Hatching Sooties for Summer
  |  First Published: November 2007

Mackay Area Fish Stocking Association (MAFSA) members have geared up for the summer production of sooty grunter with a thorough clean out of all the hatchery tanks and pipes. The recent return of normal weather patterns has members hopeful that they will overcome the poor results of the previous couple of seasons.


Hatchery director, Russel Bilney, is anxiously waiting for the first summer storms to begin so he can go on the search for brood stock in the Pioneer River. The sooties usually start to roe up anytime from September after a good storm and rise in water levels. During this spawning time, members rally and search for female sooties that are in roe. The fish are then transported to the Association hatchery near Mackay for hormone injections.

MAFSA has always adopted a very conservative approach to the spawning of sooties, and never pair the same males and females. This guarantees plenty of diversity in the genetic pool.

This forward thinking policy avoids issues that can occur through repeated production from the same pairings. When fingerlings are transported for release, they are salt bathed before leaving the hatchery environment to minimize any risk of possible contamination.

Recently, I was able to observe a different type of hatchery set up with a visit to the New England area of northern New South Wales. The Mallard and Claret Fly Fishers Club released rainbow and brown trout into a small New England river.

The L P Dutton hatchery at Ebor supplied the fry and the members of the Mallard and Claret Fly Fishers Club provided the labour. They transported the fry and distributed them into an approved public waterway in the New England area. I was fascinated with the scale of the hatchery, and I am indebted to Peter Selby for a guided tour and explanation of the workings of the operation.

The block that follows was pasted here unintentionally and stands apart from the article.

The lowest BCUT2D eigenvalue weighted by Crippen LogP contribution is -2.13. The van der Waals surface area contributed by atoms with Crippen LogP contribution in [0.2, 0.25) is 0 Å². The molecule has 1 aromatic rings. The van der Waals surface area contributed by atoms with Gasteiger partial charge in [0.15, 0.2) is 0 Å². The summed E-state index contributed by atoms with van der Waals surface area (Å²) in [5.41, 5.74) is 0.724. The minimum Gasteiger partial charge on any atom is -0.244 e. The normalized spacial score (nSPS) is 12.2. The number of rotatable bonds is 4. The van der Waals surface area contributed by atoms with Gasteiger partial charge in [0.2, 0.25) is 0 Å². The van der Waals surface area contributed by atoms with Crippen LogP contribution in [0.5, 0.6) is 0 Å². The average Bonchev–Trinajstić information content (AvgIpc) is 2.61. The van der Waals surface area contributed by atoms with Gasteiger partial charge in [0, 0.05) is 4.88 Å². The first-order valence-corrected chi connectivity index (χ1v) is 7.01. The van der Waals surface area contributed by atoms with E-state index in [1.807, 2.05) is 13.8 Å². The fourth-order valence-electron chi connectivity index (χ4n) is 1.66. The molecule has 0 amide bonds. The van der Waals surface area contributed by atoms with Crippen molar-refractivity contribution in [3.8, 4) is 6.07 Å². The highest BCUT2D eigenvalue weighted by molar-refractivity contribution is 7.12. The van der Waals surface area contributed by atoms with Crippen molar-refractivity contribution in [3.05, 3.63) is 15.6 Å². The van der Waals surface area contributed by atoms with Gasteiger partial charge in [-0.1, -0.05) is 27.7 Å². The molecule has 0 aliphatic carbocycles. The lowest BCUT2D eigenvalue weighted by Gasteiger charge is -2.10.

Peter, the hatchery manager, describes himself as an Ebor ‘troutologist’ and showed me fry in various stages of development throughout the large ponds of brood stock.

The fry at 30mm are 16 weeks from egg stage and the fingerlings were in top condition, with only two deaths found in 44,000 fry supplied by the hatchery. As a confirmed fish stocker, it was great to be a part of the release operation. I got just as big a kick out of releasing trout fingerlings in New England as I do from releasing sooties and barra around Mackay.


The Mackay summer is going according to plan with plenty of fresh and saltwater action to satisfy any angler. Barra and sooties are smashing lures in the fresh, with Teemburra dam firing well so far. The barra are averaging around 80cms and are full of fight.

The rise in water level has produced plenty of new areas to explore. For newcomers, I suggest looking in the open areas in and around small bays with plenty of weed growth. The fish can be found right up in the timber, but extracting them is a tricky matter. Reports coming in suggest that surface lures and plastics are the go, and personally I love catching barra on the surface more than any other method.

Mackerel and tuna are dominating the close inshore scene and will continue to do so up to about Christmas. The dominant factor in mackerel fishing around Mackay is the presence of bait schools in close.

Macks and tuna do not like strong southeasterly winds, and any time there are N/NE winds there will be mackerel around. They are mainly spotted and doggie mackerel with a few greys and Spaniards thrown in. Remember to check your legal sizes and bag limits and take only enough for your immediate needs.

By limiting your catch of any species, you are doing your bit to make sure there are fish for future generations. To any anglers in the Mackay area who would like to do more for our future fish stocks, I would suggest they contact MAFSA through any of our local tackle or boat shops, as we are always looking for helpers.

This is a great time to be fishing in Mackay so take advantage of the good weather and see you at the ramp.

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